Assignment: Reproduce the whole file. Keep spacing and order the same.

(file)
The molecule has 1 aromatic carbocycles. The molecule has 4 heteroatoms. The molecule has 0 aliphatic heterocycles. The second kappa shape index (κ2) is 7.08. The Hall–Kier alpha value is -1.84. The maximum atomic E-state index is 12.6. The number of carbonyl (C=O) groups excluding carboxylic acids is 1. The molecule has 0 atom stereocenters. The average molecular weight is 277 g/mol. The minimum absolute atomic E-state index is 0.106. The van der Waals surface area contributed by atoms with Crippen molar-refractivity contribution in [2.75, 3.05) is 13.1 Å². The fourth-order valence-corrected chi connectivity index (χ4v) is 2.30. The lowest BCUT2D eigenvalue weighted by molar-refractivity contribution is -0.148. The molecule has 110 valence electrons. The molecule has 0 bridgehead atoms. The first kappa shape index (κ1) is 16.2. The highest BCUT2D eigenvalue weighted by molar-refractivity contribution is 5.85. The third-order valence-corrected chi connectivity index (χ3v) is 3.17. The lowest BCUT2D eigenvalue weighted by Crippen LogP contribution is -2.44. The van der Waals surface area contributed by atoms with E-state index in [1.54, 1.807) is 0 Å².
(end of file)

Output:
The molecule has 1 aromatic carbocycles. The molecule has 4 heteroatoms. The molecule has 0 aliphatic heterocycles. The second kappa shape index (κ2) is 7.08. The Hall–Kier alpha value is -1.84. The maximum atomic E-state index is 12.6. The number of carbonyl (C=O) groups excluding carboxylic acids is 1. The molecule has 0 atom stereocenters. The average molecular weight is 277 g/mol. The minimum absolute atomic E-state index is 0.106. The van der Waals surface area contributed by atoms with Crippen molar-refractivity contribution in [2.75, 3.05) is 13.1 Å². The fourth-order valence-corrected chi connectivity index (χ4v) is 2.30. The lowest BCUT2D eigenvalue weighted by molar-refractivity contribution is -0.148. The molecule has 110 valence electrons. The molecule has 0 bridgehead atoms. The first kappa shape index (κ1) is 16.2. The highest BCUT2D eigenvalue weighted by molar-refractivity contribution is 5.85. The third-order valence-corrected chi connectivity index (χ3v) is 3.17. The lowest BCUT2D eigenvalue weighted by Crippen LogP contribution is -2.44. The van der Waals surface area contributed by atoms with E-state index in [1.54, 1.807) is 0 Å².